Eye & Vision (Ophthalmology)

Main Content

Retinal Diseases

A large portion of the ophthalmology cases seen by University of Mississippi Medical Center specialists involves diseases of the eye's retina and transparent gel (vitreous). Our retinal specialist provides services such as fluorescein angiography, ultrasonography, laser treatment (including photodynamic therapy and transpupillary thermotherapy), and follow-up appointments to retina patients.

Diseases we treat include:

Age-related macular degeneration

Age-related macular degeneration (AMD) is the leading cause of severe vision loss among adults over 65. Because only the center of vision is affected, people rarely go blind from this disease. However, AMD can make it difficult to read, drive, perform other daily activities, and can even impact a person's ability to recognize faces. UMMC specialists offer injectable drug treatments (anti-angiogenic therapy) and laser therapy as care options for this disease.

Diabetic retinopathy

A complication of diabetes, diabetic retinopathy causes damage to the blood vessels of the retina and is a leading cause of adult blindness. Early stage retinopathy may have no symptoms, and vision may not change until the disease progresses. People living with diabetes should have their eyes checked regularly and manage blood sugars to reduce the chance of developing vision problems.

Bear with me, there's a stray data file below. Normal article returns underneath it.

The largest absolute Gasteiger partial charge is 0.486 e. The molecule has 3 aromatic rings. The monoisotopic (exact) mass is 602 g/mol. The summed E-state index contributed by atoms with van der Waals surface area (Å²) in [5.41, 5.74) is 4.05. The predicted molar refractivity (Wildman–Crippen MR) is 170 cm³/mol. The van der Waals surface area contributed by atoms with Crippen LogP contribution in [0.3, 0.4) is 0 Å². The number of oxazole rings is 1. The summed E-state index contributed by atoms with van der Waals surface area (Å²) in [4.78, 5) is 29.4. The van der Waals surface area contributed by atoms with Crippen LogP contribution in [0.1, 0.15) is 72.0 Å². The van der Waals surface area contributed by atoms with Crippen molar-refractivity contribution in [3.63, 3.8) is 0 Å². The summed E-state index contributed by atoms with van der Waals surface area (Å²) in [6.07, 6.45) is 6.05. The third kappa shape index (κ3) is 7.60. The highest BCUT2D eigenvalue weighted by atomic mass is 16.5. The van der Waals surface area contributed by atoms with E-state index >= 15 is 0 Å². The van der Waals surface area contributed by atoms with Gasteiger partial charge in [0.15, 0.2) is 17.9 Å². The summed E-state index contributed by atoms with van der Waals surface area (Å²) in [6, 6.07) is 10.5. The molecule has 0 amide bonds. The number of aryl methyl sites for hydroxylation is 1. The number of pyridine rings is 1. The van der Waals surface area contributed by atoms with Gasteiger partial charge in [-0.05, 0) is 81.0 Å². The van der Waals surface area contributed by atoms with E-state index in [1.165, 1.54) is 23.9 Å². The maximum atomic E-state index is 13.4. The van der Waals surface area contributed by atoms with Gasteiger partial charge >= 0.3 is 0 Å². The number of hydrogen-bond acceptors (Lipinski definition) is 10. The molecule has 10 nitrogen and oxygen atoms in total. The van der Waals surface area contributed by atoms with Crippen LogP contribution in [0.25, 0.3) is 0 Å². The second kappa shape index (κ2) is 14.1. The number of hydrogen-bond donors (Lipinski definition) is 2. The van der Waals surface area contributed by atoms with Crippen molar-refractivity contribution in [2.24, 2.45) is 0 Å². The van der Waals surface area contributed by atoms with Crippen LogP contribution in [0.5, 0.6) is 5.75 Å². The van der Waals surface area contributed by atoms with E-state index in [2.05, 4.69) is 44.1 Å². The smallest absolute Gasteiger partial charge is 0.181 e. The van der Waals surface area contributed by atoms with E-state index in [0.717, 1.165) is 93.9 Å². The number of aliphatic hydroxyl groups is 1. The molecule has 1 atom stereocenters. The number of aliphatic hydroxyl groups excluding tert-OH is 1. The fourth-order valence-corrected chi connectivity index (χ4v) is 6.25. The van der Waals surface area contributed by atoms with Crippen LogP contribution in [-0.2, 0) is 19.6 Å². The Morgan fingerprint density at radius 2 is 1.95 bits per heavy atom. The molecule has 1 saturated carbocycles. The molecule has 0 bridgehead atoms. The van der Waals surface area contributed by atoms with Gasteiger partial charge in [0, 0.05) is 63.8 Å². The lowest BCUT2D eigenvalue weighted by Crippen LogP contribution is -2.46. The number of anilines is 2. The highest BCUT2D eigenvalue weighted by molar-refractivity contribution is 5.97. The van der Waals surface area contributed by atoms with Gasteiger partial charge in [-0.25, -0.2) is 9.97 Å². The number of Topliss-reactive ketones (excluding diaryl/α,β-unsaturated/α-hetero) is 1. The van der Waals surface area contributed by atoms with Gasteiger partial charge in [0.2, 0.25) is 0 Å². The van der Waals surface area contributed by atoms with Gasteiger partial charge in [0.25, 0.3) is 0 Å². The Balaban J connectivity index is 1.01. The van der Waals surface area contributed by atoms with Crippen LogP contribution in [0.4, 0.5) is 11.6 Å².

According to the National Eye Institute, part of the National Institutes of Health, even people with advanced retinopathy have a 95 percent chance of keeping their vision when they seek treatment before the retina becomes severely damaged. UMMC offers advanced care for retinopathy, including injectable drug treatments and laser treatments.

Other retinal diseases

Other retinal diseases treated by UMMC specialists include:

  • Retinal vein occlusion – Treated with intraocular drug injection and laser photocoagulation
  • Detached retina – Treated with laser therapy and surgery
  • Choroidal melanoma – Treated with brachytherapy, laser, cryo destruction, and en-bloc eye wall resection
  • Severe ocular penetrating injury – Treated with reconstructive procedure (including temporary keratoprosthesis)